Although the Mughal Empire began breaking –up in the 18th century, the causes of its decline can be traced back much earlier.Aurangzeb’s long reign of constant and uninterrupted fighting was not only a big drain on the exchequer but it also led to the negligence of administration. Politically he made number of mistakes which undermined the strength of the Mughal Empire.
The empire was also met with financial troubles. There was neither enough money nor jagirs to assign to various officers. This led to rivalry among the nobles for the possessing the existing jagirs.They tried to extort the maximum income from their jagirs at the cost of the peasantry. Attempts were made to transform existing offices and jagirs into hereditary ones.
The officers invariably reduced their expenditure by not maintaining their full quota of troops thus weakening the empire’s armed strength. The condition of the peasant had also gradually worsened. Higher revenue demands, a greater level of exploitation by jagirdars because of frequent transfers tried to extract as much as possible during their tenure as Jagirdar.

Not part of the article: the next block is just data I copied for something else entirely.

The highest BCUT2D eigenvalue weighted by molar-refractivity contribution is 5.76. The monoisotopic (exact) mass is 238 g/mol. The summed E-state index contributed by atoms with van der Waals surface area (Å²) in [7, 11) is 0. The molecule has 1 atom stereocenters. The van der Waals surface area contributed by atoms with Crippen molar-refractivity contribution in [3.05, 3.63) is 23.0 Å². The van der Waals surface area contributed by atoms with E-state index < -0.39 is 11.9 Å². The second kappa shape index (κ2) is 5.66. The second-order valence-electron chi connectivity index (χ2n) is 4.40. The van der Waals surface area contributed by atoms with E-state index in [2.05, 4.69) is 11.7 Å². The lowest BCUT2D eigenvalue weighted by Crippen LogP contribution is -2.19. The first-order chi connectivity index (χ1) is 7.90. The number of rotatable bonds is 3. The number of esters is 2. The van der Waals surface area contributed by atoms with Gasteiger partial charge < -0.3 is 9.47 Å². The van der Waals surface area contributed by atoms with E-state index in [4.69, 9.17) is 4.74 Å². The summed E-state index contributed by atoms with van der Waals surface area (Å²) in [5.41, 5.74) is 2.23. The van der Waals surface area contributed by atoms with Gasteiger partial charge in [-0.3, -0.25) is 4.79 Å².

The practice of farming the land revenue to the highest bidder after the death of Aurangzeb increased peasant discontentment. The rebellions of the Satnamis, Jats, and the Sikhs were indicative of this. The Zamindars too became rebellious and withheld revenue. The Mughal Empire might have continued to exist for a long time if its administration and armed power had not broken down.